Literarily, rhophalic describes a passage "in which each word contains one syllable more than the word immediately preceding it." 

I recently attempted a poem based on the Fibonacci sequence, where the number of syllables per line increase quickly.  (Interestingly, the number sequence itself has poetic origins.)  Five-syllable lines are easy for me, but eight and thirteen were tough.  Increasing syllables in each word, though, that's pretty challenging. 

  • I'm writing sentences multiplying syllabically.
  • Walk softly, carrying knuckle-dusters empoweringly.
  • Peach apple banana chirimoya marionberry macadamia-nut
Three or four syllables are plenty for most words in English, even the interesting ones.  Sure, " supercalifragilisticexpialidocious*" would be a wonderful climax, but what thirteen-syllable word could precede it?  I find myself relying on hyphenated terms and tenuous adverbs.  (Good thing I'm not a member of Writers Against Adding Any Adverbs.)  Perhaps rhophalicism is easier in agglutinative tongues like German.  And prosody does not always require complete sentences.

Can you wax rhophalic?  Give me your best shot.

*In the OED since 1986!  Look here for origin and meaning.

Monday, September 22, 2014


in the wind
clinging to your branch
majestic evergreens look on,
unshaken by the season's change, wait to see you fall

My son's third-grade teacher introduced us to Fibonacci poems on a field trip.  My son was more interested in the numbers, and in drawing pictures of his subject.  I hope he'll find some words, too.

Friday, July 11, 2014

The Sculptor Poses

Be still, Bastet.
Our friends have gone
to some expense
to acquire "something
to remember us by,"
though how a thing so flat,
so smooth, could aid
their memories a whit,
I cannot say.

I could sculpt their souls,
you know, build up each virtue,
gouge out each vice,
carve forgiveness in deep relief,
smooth some with their kindness,
scar others with mistakes.
I could put nobility 
and baseness on display,
covered with a filigree 
of laughter or tears,
the feelings of years.

But if they came to see
with only their eyes,
they would not know themselves.

Thursday, June 26, 2014

Flip Flop

Take notice of me, referee,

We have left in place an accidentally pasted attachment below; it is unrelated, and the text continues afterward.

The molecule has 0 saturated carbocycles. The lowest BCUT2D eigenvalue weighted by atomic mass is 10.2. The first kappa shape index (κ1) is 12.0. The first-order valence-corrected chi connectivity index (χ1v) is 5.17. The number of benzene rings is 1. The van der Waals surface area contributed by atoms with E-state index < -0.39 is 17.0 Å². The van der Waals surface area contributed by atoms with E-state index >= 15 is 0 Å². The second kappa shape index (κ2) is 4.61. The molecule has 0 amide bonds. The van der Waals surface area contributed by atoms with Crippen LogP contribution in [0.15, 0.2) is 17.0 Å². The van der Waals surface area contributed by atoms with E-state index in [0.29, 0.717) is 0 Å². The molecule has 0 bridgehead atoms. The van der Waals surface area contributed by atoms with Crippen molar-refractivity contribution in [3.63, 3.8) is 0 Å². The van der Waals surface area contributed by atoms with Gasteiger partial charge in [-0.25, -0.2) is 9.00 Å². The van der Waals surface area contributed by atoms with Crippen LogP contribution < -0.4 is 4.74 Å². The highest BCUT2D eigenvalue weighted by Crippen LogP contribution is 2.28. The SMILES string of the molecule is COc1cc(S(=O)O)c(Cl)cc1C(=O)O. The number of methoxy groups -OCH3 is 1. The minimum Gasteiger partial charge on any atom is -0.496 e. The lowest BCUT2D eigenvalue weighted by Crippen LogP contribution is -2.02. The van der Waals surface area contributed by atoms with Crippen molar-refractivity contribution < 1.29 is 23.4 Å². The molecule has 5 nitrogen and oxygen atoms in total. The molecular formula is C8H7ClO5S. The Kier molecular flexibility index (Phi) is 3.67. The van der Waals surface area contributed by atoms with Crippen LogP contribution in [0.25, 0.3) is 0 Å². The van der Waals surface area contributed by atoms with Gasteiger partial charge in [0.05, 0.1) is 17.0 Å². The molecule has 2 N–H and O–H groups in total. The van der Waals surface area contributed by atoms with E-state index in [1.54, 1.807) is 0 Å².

writhing in my agony!
Call down a grievous penalty!
The other team deserve it.

Behold, the game continues on.
Don't they realize I'm gone?
    Guess I ought to move along,
play football, not observe it.

Tuesday, May 13, 2014


Photo by Terri Windling

For Sale > Collars
     Shiny yellow collar with human commercial logo all over it.  Worn once.  Not my style.  Must go soon--puppies will be teething in no time.
Housing > Swap
    Need a change of scene?  Cozy one-room doghouse with a great view.  Fenced yard for privacy; good soil for digging your own entrance.  Neighbors keep garbage bins well-stocked.  Available for rent, or will consider a swap with your house.

Jobs > Salons > Stylist Wanted
    Cushion available for experienced stylist.  Skills in pedicure, shampoo, male and female grooming a must.  Experience with styles for poodle and wire hair fox terrier a plus.  Trot around with portfolio to apply.

Lost & Found > Lost Ball
    Lost favorite fuzzy, jingly ball.  Last seen on golf course.  Reward: golf ball I picked up instead.

Musicians > Auditions
    A capella group seeks bass woofer for frequent moonlight gigs.  Our pack performs popular covers and original tunes.  Bring prepared piece, and be ready to improvise. 

Personals > Female Seeking Male
    Slender blonde likes chasing pine cones, getting caught in the rain.  Seeks blue-eyed Husky stud.  I want to have your puppies!
Lessons & Tutoring > Etiquette
    Afraid to go out?  Tired of being embarrassed in public?  Learn confidence from our experienced teachers.  In our Basic course, we will help you teach your human to:
  • shake your paw
  • throw a stick properly
  • behave well at the park 
  • respond quickly to commands such as "open the door" and "go for a walk"
    We also offer Advanced courses (dogs only, please) such as
  • The Language of Tails
  • Vocal Training--get the most out of your growls, barks, and howls
  • Appropriate Gift Selection--for canine and human friends
Services > Limousine
    Cruise in style with a dozen of your closest friends!  Durable leather seats, cozy carpet, and five pairs of fully-opening windows for your panting pleasure!  All rides include complimentary spring water and gourmet biscuits.

Thursday, April 17, 2014

April Shower

Photo by Takkk